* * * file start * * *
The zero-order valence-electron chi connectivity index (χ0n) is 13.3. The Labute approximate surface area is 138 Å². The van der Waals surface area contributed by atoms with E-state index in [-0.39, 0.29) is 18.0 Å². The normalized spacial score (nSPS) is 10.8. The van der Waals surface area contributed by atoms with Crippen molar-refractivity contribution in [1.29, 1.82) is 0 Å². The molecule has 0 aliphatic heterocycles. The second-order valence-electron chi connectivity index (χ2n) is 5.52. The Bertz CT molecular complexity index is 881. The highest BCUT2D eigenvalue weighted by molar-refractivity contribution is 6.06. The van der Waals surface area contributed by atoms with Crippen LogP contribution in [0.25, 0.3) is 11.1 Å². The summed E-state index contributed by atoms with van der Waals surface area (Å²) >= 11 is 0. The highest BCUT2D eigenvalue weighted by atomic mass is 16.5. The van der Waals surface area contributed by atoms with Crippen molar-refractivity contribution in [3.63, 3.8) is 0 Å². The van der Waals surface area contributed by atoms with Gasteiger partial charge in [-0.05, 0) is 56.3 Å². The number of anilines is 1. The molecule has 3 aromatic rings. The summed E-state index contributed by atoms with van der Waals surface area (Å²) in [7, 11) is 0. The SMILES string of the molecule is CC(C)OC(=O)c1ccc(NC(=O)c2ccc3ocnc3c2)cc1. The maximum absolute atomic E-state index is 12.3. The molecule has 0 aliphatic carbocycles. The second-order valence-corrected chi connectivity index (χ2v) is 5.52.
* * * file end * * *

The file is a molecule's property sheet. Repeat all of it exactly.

The zero-order valence-electron chi connectivity index (χ0n) is 13.3. The Labute approximate surface area is 138 Å². The van der Waals surface area contributed by atoms with E-state index in [-0.39, 0.29) is 18.0 Å². The normalized spacial score (nSPS) is 10.8. The van der Waals surface area contributed by atoms with Crippen molar-refractivity contribution in [1.29, 1.82) is 0 Å². The molecule has 0 aliphatic heterocycles. The second-order valence-electron chi connectivity index (χ2n) is 5.52. The Bertz CT molecular complexity index is 881. The highest BCUT2D eigenvalue weighted by molar-refractivity contribution is 6.06. The van der Waals surface area contributed by atoms with Crippen LogP contribution in [0.25, 0.3) is 11.1 Å². The summed E-state index contributed by atoms with van der Waals surface area (Å²) >= 11 is 0. The highest BCUT2D eigenvalue weighted by atomic mass is 16.5. The van der Waals surface area contributed by atoms with Crippen molar-refractivity contribution in [3.63, 3.8) is 0 Å². The van der Waals surface area contributed by atoms with Gasteiger partial charge in [-0.05, 0) is 56.3 Å². The number of anilines is 1. The molecule has 3 aromatic rings. The summed E-state index contributed by atoms with van der Waals surface area (Å²) in [7, 11) is 0. The SMILES string of the molecule is CC(C)OC(=O)c1ccc(NC(=O)c2ccc3ocnc3c2)cc1. The maximum absolute atomic E-state index is 12.3. The molecule has 0 aliphatic carbocycles. The second-order valence-corrected chi connectivity index (χ2v) is 5.52.